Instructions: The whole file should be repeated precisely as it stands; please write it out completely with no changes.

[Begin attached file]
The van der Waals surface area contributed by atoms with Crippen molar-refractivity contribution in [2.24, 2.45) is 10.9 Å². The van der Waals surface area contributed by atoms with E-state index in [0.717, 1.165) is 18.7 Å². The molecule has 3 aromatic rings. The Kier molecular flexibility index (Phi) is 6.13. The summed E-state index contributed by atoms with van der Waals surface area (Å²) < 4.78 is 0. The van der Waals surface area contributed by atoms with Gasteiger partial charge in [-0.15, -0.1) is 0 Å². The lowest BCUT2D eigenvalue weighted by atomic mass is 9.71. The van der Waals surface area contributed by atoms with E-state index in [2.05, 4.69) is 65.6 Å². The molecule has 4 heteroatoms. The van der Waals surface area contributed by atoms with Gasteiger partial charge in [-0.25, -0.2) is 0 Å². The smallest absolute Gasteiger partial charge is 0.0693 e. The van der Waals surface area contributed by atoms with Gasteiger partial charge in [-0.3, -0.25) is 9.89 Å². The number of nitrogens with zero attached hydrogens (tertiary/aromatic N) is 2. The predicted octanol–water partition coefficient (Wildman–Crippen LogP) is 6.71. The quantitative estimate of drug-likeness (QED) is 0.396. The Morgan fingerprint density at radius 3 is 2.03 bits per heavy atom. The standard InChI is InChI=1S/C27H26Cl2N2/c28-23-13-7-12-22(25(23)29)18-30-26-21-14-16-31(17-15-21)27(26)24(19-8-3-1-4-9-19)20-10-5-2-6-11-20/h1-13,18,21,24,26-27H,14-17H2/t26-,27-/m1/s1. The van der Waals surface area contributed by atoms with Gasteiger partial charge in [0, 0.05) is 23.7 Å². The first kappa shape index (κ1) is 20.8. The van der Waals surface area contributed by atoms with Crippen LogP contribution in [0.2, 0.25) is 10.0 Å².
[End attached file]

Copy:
The van der Waals surface area contributed by atoms with Crippen molar-refractivity contribution in [2.24, 2.45) is 10.9 Å². The van der Waals surface area contributed by atoms with E-state index in [0.717, 1.165) is 18.7 Å². The molecule has 3 aromatic rings. The Kier molecular flexibility index (Phi) is 6.13. The summed E-state index contributed by atoms with van der Waals surface area (Å²) < 4.78 is 0. The van der Waals surface area contributed by atoms with Gasteiger partial charge in [-0.15, -0.1) is 0 Å². The lowest BCUT2D eigenvalue weighted by atomic mass is 9.71. The van der Waals surface area contributed by atoms with E-state index in [2.05, 4.69) is 65.6 Å². The molecule has 4 heteroatoms. The van der Waals surface area contributed by atoms with Gasteiger partial charge in [-0.25, -0.2) is 0 Å². The smallest absolute Gasteiger partial charge is 0.0693 e. The van der Waals surface area contributed by atoms with Gasteiger partial charge in [-0.3, -0.25) is 9.89 Å². The number of nitrogens with zero attached hydrogens (tertiary/aromatic N) is 2. The predicted octanol–water partition coefficient (Wildman–Crippen LogP) is 6.71. The quantitative estimate of drug-likeness (QED) is 0.396. The Morgan fingerprint density at radius 3 is 2.03 bits per heavy atom. The standard InChI is InChI=1S/C27H26Cl2N2/c28-23-13-7-12-22(25(23)29)18-30-26-21-14-16-31(17-15-21)27(26)24(19-8-3-1-4-9-19)20-10-5-2-6-11-20/h1-13,18,21,24,26-27H,14-17H2/t26-,27-/m1/s1. The van der Waals surface area contributed by atoms with Gasteiger partial charge in [0, 0.05) is 23.7 Å². The first kappa shape index (κ1) is 20.8. The van der Waals surface area contributed by atoms with Crippen LogP contribution in [0.2, 0.25) is 10.0 Å².